Click here to download an app to analyze a word in Greek.  Once you get the Zip file, unzip it, and double click on it.  This works only in Windows.  If you need help, please contact me.  It will only take us a couple of minutes by Zoom to set this up.

Noun Reference Sheet

A hundred years ago, when J. Gresham Machen wrote his classic textbook on NT Greek, the best understanding we had of Greek nouns led teachers to give their students 52 charts (called "paradigms"...pronounced like "para-dimes") to memorize.

What William Mounce has done with his "one paradigm and eight rules" is dramatically easier to remember and use.

That said, Machen's book can still be useful as a way of reviewing how the "one paradigm and eight rules" work themselves out in practice.

So here are all of the noun word-formation charts from Machen's textbook.  If you wish to download Machen's entire textbook, click here.

The Vocative

These tables will include the vocative case:  the case used when addressing somebody directly.  I don't spend too much time worrying about the vocative case, since in practice the context makes it very clear when Jesus is, for instance, addressing somebody by name.


Definite Article


Masculine Nouns

Prophet, disciple.


Word, man (or human), son, and slave. 


The singular and plural of ruler is:




Father, man.



Feminine Nouns

Hour, truth, glory and writing (or Scripture).


Hope, grace.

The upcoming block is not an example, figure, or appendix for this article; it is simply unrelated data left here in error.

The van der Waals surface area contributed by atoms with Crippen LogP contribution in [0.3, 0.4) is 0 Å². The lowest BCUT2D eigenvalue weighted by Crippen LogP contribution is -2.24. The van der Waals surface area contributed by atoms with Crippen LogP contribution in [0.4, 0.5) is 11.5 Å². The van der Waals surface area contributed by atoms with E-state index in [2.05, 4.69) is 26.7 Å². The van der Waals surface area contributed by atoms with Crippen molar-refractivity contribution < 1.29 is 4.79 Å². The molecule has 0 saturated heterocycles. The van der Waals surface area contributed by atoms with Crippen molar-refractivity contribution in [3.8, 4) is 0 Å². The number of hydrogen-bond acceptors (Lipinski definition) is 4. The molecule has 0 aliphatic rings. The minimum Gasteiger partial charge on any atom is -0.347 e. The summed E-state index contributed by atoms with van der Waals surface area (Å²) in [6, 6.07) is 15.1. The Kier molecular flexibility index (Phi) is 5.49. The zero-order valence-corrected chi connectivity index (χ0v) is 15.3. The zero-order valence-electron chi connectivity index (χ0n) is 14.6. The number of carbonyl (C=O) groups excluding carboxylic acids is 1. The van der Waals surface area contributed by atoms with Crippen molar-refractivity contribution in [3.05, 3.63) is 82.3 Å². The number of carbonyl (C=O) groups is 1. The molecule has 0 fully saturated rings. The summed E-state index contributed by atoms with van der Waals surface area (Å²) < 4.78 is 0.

Hand, woman.


Neuter Nouns



Night and flesh.







Unlike nouns, which have a specific gender, adjectives can be either masculine, feminine, or neuter.

When used in a sentence, an adjective always agrees with the noun it modifies in case, number (i.e. singular or plural), and gender.









"True" is an interesting adjective, as it has identical endings for both masculine and feminine.









Many numerals do not distinguish between masculine and feminine, or by case.  Some do, however.







Proper Names



Personal Pronouns

The personal pronoun has no gender in the first person (I) or second person (you). However, it comes in masculine, feminine, and neuter forms in the third person (he, she it).


Myself, yourself.


Himself, herself, itself.



Impersonal Pronouns



Interrogative and Indefinite Pronouns

NOTE:  This is one word where the presence or absence of an accent can make a difference in the translation of the word.

Who, which what?

  Someone, something.


Relative Pronouns

Who, which, what.


Participles start their lives as verbs, but get noun-ish endings.  I will deal with them when I build a page discussing verb endings.